Peppa Pig Is A Little Fat Shamer

by Fiona Tapp April 06, 2017

Drawing of pigs making food in a kitchen

We have an ‘F’ word in our house and it’s probably not the one you are thinking of. From the time my son was old enough to offer running commentary during story time, he has also objected to this word. We refer to the hungry caterpillar as ‘large’ or ‘plump’ but certainly not ‘Fat.’ It’s just not polite and besides, I don’t want him to be so focused on weight and body image at such a young age. Unfortunately, there is someone who is trying to derail all my good efforts. The irony is she’s someone I liked, someone I trusted to entertain my child with gentle storylines that didn't involve any violence or superheroes. This particular character was also ensuring my son heard other English accents that were not my own so that he understood there was a whole country of people who spoke like Mommy. That person is Peppa Pig and I hereby charge her with fat shaming in the first degree. “Peppa Pig” is on the surface a delightful British show about a family of pigs. I liked it because it’s just about normal life (you know except that they’re pigs!) The children go to nursery school, their grandparents come over for lunch, mummy works on the computer, they eat dinner, it’s just your regular family life. After enduring all the Transformers, Ninja Turtles and DinoTrux I could handle, “Peppa Pig” seemed like a reprieve. However, it wasn't to last, as I soon noticed what a body fascist Peppa truly is. There is barely an episode that passes without poor daddy pig having his food choices scrutinized, having insults hurled at him and literally being used as a living bounce house. Peppa and her equally cruel little brother George, jump up and down on daddy’s stomach all the while constantly referring to his “big tummy” and saying he isn’t “fit.” Although Peppa doesn’t go as far as calling daddy pig “fat” the message is clear, there’s something wrong with his size. The worst part of their abuse is that everyone thinks its so funny and they all get in on the act with mummy pig and the grandparents all equally being unkind to poor old daddy pig. I imagine him retiring to his shed of an evening, scarfing chocolate in secret and having a little cry. Part of the reason why this all seems to be so accepted is that the insults are directed at a male. I think the reaction would have been quite different if a cartoon character was telling her mom that she was too big, but dads have feelings too, and Peppa’s mean little lessons transcend gender, as I was soon to find out. It really only was a matter of time before my son would try out this particular insult for himself and let me tell you, it did not go down well. He looked up innocently enough and argued “But Peppa Pig says it.” I replied, “Then Peppa Pig is quite rude too!” Mean mommy strikes again! But after twenty or so years of being told subtly and subconsciously by the media that my size is up for discussion and scrutiny, and not so subtly by ex-boyfriends and interfering relatives, I’ll be damned if I am going to be fat shamed by my own child – especially when his very existence is the cause of half of my extra weight gain! I am putting my foot down and daddy pig, you should too. Bottom line, Peppa: it's just not cool to make fun of people’s bodies.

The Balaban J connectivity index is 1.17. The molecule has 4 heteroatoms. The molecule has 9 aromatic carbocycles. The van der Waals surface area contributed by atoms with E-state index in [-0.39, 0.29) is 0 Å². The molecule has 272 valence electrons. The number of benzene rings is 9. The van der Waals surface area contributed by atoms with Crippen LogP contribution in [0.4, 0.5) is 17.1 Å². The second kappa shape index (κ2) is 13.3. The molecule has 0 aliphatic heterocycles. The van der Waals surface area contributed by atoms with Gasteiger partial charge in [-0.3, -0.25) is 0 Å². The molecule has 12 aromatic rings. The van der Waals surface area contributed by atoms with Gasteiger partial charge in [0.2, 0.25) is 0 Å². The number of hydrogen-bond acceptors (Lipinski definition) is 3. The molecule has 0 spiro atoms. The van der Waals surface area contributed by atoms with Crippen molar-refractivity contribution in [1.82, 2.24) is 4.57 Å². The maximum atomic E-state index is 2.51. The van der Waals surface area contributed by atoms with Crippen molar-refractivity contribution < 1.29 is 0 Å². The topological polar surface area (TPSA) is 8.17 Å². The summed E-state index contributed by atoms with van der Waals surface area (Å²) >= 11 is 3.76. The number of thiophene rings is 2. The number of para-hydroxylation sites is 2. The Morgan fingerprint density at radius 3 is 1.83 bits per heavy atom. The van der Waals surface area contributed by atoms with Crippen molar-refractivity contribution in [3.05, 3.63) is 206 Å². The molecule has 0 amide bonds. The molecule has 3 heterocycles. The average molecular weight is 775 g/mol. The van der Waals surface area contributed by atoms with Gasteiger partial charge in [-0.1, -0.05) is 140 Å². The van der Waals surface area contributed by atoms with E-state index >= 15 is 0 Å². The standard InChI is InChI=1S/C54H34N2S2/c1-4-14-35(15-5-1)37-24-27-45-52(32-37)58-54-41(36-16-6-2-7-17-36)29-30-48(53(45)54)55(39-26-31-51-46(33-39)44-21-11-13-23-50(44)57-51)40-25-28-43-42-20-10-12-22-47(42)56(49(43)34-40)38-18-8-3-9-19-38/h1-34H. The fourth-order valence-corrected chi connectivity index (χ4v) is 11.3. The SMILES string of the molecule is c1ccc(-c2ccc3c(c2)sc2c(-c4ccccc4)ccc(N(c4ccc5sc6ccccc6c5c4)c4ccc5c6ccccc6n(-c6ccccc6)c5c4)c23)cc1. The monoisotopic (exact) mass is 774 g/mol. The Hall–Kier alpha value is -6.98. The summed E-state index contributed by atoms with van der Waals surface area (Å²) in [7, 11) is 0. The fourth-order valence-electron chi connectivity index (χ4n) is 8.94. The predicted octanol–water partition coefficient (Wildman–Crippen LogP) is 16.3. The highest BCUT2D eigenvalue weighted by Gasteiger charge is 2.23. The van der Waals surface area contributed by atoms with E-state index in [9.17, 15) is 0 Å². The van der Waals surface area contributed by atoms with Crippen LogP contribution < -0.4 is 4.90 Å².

Fiona Tapp


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